Term: These policies are meant to provide temporary coverage, put in place for certain contingencies. This is applicable when you are holding a high-risk job or engaged in a high-risk activity.
At its core, a term life insurance offers a guaranteed death benefit. You’ll pay less on a term life plan because there’s no cash value. Premiums however can rise at a certain point in the life of the policy.
What do I need to know when buying insurance?
It’s a tough choice between a cash value and a term life insurance in itself. When shopping for a suitable life insurance package, we have two important reminders for you.
Personal Factors Affect Your Premium Pricing
Like loans, life insurance policies are underwritten and applicants evaluated by the insurers’ officers.
You are never too young for a life insurance but don’t drag your feet until you are uninsurable because of pre-existing health conditions. The younger you start, the lower your premiums will be. This is based on the assumption that you have many years ahead of you to pay for your insurance.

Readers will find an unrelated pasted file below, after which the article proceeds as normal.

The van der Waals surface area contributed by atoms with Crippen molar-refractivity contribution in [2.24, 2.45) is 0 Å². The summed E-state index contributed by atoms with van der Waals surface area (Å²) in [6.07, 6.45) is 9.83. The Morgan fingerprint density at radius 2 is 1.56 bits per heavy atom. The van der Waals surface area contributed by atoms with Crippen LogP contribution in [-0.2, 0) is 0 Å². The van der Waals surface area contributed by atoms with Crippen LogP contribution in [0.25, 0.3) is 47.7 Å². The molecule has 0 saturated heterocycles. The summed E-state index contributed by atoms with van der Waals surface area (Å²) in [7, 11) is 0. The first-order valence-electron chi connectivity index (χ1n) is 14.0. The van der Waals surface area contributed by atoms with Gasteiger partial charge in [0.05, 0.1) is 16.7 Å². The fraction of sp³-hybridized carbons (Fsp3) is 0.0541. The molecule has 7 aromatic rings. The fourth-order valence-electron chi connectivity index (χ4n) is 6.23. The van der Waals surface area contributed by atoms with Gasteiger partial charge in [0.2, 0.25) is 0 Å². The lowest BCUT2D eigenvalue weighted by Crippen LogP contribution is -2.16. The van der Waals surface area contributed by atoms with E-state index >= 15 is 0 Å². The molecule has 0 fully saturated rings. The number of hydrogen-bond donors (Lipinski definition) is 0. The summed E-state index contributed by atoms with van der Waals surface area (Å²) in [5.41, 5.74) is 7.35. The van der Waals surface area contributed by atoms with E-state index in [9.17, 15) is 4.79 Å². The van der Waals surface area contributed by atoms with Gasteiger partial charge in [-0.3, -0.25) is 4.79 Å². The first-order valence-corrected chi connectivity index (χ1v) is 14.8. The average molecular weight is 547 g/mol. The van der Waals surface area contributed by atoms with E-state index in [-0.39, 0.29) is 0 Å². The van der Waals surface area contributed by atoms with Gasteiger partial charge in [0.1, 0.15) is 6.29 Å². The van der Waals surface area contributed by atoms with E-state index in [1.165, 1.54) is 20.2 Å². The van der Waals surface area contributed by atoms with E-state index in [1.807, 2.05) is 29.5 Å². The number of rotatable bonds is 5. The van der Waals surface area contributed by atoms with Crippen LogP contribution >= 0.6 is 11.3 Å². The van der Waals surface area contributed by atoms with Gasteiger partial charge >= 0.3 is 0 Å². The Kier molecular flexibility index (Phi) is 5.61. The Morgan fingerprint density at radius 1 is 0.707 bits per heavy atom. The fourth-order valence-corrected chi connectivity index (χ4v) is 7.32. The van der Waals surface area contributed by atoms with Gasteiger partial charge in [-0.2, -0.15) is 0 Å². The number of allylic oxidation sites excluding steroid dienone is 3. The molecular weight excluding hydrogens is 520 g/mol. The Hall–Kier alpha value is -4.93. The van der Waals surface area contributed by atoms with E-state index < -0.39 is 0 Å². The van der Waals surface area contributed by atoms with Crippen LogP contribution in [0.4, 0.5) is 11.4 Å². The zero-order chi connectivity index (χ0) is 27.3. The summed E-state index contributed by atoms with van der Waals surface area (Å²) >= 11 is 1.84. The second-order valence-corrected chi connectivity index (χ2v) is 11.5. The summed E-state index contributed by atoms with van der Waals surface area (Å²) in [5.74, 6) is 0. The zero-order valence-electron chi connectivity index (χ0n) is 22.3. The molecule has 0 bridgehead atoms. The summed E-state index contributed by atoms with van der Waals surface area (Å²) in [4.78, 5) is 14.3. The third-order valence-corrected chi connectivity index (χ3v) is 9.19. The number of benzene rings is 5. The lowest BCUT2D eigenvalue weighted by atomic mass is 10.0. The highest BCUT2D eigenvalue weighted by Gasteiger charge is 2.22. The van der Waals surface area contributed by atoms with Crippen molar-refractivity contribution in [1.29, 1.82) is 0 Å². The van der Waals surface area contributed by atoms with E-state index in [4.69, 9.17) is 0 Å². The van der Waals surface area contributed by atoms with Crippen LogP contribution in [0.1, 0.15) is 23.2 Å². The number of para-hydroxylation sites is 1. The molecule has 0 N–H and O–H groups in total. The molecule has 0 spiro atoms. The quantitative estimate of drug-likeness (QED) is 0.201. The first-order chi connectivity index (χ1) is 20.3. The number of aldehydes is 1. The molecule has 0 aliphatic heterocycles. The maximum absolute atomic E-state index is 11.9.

Whether you are a man or a woman also has a say on your premiums. Insurers, backed by research, believe that women outlive men so insurance packages for the former are usually cheaper than for the latter.
Your health matters. Insurance companies have access to your medical records including hospitalization, can request for a full medical checkup including your BMI to check on any diseases that are life-threatening. If you are a smoker or a drinker, you could be denied of an insurance or pay more in premiums.
It doesn’t stop there. As even your work, lifestyle and driving history are also scrutinized.
Every DIME counts.
Experts agree to disagree on how much coverage your life insurance should carry because everyone is different.